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Open-File Report 2006-1377

Distribution, thickness, and volume of fine-grained sediment from precipitation of metals from acid-mine waters in Keswick Reservoir, Shasta County, California


The purpose of the Keswick Reservoir project was to map the extent and depositional characteristics of fine-grained sediments deposited in association with acid-mine drainage that flows into Keswick Reservoir, on the Sacramento River near Redding, California (Figures 1 and 2). The reservoir receives drainage from the Iron Mountain mine area with elevated concentrations of iron, aluminum, copper, and other metals (Alpers and others, 2003). The dissolved metals are precipitated out as hydrous iron and aluminum oxides when the acid water of Spring Creek mixes with neutral water in Keswick Reservoir (Nordstrom and others, 1999). During times of high water flow, the fine-grained nature of the sediments makes them likely to be easily resuspended and moved further out into the reservoir or into the Sacramento River. High water flow in this area may result from high rates of water release from the upstream Shasta Dam, from the Spring Creek Debris Dam at the western end of Spring Creek Arm, or from the Whiskeytown Reservoir via the Spring Creek Power Plant, which discharges into the western end of the Arm below the debris dam (Figure 1). The resuspended metal-rich sediments, since they contain elevated concentrations of copper, zinc, and cadmium, could form a hazard to aquatic life in the Keswick Reservoir or the Sacramento River downstream of Keswick Dam.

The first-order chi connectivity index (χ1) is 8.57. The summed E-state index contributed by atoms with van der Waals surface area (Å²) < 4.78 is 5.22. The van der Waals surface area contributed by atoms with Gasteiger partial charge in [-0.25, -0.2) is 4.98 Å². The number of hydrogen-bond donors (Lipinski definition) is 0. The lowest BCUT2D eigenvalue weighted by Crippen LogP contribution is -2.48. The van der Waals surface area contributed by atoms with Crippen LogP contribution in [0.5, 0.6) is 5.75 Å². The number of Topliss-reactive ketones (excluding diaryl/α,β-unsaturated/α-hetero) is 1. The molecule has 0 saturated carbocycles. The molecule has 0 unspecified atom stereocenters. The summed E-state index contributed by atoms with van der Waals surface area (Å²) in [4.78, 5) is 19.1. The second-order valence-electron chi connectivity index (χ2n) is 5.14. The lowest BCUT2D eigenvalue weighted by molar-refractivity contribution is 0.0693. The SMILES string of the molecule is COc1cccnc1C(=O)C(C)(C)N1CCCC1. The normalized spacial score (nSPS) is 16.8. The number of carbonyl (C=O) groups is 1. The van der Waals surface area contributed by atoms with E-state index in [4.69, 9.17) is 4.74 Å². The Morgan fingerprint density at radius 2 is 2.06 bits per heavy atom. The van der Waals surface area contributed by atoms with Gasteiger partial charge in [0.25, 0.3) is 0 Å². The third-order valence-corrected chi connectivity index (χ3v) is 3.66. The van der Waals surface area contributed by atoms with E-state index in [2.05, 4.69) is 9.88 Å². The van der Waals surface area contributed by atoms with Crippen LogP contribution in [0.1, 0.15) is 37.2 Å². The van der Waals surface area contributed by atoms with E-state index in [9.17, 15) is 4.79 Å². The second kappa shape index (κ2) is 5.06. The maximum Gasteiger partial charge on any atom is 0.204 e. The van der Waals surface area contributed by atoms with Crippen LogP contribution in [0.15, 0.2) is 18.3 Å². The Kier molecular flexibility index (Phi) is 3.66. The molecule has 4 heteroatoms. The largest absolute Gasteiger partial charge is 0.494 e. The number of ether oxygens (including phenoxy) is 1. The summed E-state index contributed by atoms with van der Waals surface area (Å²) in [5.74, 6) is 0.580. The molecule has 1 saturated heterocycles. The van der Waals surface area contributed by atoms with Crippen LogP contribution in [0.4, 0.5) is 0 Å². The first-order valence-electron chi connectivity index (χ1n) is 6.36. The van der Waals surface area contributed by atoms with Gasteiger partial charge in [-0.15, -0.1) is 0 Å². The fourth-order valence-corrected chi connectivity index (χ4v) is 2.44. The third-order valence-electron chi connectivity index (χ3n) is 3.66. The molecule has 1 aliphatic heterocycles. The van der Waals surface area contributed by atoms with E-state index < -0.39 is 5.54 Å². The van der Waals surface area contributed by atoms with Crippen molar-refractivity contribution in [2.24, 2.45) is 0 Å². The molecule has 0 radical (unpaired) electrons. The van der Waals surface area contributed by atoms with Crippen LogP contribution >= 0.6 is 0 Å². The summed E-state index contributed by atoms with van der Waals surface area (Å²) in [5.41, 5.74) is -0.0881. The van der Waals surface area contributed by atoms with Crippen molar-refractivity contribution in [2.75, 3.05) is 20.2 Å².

The Iron Mountain area is the locus of an extensive array of cleanup activities by the U.S. Environmental Protection Agency (USEPA) under its Superfund Program. Between 1986 and 1997, the USEPA issued four Records of Decision (USEPA 1986, 1992, 1993, 1997) that have instituted remedial activities that include partial capping, surface-water diversions, tailings removal, and lime neutralization treatment of the most acidic, metal-rich flows, reducing copper and zinc loads in Spring Creek by 80% to 95%. In 2004, the USEPA issued a fifth Record of Decision (USEPA, 2004), addressing the contaminated sediments in the Spring Creek Arm of Keswick Reservoir. The selected remedy involves dredging, hydraulic removal, and chemical treatment of more than 120,000 cubic meters of sediment and placement of the treated, dredged material in an engineered disposal cell upstream of the Spring Creek Debris Dam (Figure 1).

Prior to 1993, the fine-grained, metal-rich sediments were known to be present in the Spring Creek Arm and in Keswick Reservoir; however, the thickness and extent of these sediments were unknown. In February 1993, the USGS undertook an experimental geophysical program to see if seismic-reflection data could be used to map the distribution and thickness of these sediments. We acquired high-resolution seismic-reflection data in the 1 km long Spring Creek Arm of the reservoir and in the main Keswick Reservoir from about 1.5 km above the Spring Creek Arm to the log boom near Keswick Dam 2 km below the arm (Figures 3A-E). These data show the distribution of the fine-grained sediments deposited in the reservoir, and have been used to construct maps of sediment location and thickness that are presented in this report.

For more information contact: Charles Alpers

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